Date: Fri Sep 26 2003 - 04:46:43 EDT
Peter Constable wrote,
> > No, however if I receive a letter in the post written in German I'm
> > going to ask someone to translate it rather than try to cope with a
> > language (c.f. encoding) I don't understand.
> Unlike Jame's cup of wine, this really is a good analogy. Suppose the
> document is stored on the server in ISO 8859-1 and the browser requesting
> the page understands only EBCDIC. The server must convert it -- if it
> doesn't, it will appear on the client as complete garbage. As Jon
> mentioned, the server is the last one to touch it, and this illustrates
> why it is appropriate for the server to touch it.
But, this simply isn't the case with Doug Ewell's web pages. Doug's
pages are properly encoded using the world's standard for text
encoding and properly tagged. The server isn't performing any
conversion, it's just adulterating the content of the web pages
by adding an incorrect protocol resulting in the display of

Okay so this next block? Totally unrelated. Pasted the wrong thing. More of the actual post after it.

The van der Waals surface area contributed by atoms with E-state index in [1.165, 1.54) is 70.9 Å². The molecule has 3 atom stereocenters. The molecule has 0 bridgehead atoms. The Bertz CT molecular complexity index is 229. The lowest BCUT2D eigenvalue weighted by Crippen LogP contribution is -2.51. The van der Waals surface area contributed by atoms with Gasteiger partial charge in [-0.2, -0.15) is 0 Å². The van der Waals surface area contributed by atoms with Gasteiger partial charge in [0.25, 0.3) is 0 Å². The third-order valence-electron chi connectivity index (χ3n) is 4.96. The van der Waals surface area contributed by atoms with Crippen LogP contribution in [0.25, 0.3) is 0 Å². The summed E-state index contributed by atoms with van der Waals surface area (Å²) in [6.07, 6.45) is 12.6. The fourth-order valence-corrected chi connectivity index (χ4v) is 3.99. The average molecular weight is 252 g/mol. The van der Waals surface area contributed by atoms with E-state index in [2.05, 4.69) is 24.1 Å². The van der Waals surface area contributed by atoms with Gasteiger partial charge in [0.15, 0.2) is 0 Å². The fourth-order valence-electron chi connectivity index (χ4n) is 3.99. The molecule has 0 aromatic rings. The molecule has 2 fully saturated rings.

Jon Hanna wrote,
> However to enable a correctly functioning server to perform
> such re-encoding *when asked to do so* we have to have the rule
> that HTTP-headers over-ride embedded self-description for
> text-based formats. This causes problems in cases like those
> described, but not when the webserver has a rough idea of
> what the hell it is doing.
This is the operative phrase, "when *asked* to do so".
> Author = Scribe
> Document = Draft
> Reader = em, Reader
> Server = Editor.
But, the notion that it is acceptable for a server to blithely assume
that any given user is incompetent is repugnant. I no more want
my server to generate incorrect protocols for my web pages than
I want my server to run a spell-checker on the contents.
Fortunately, rather than Doug's server assuming incompetence,
it appears to be merely over-reacting to a mis-perceived
Deepayan Sarkar wrote,
> ... Or that any sufficiently advanced cup is allowed to take action
> to remove any poisonous substance from the wine served in it.
Ethyl alcohol is toxic, but, as miracles go... our postulated sophisticated
cup's ability to tranform wine into water probably wouldn't be as
widely acclaimed as the ability to do the opposite.
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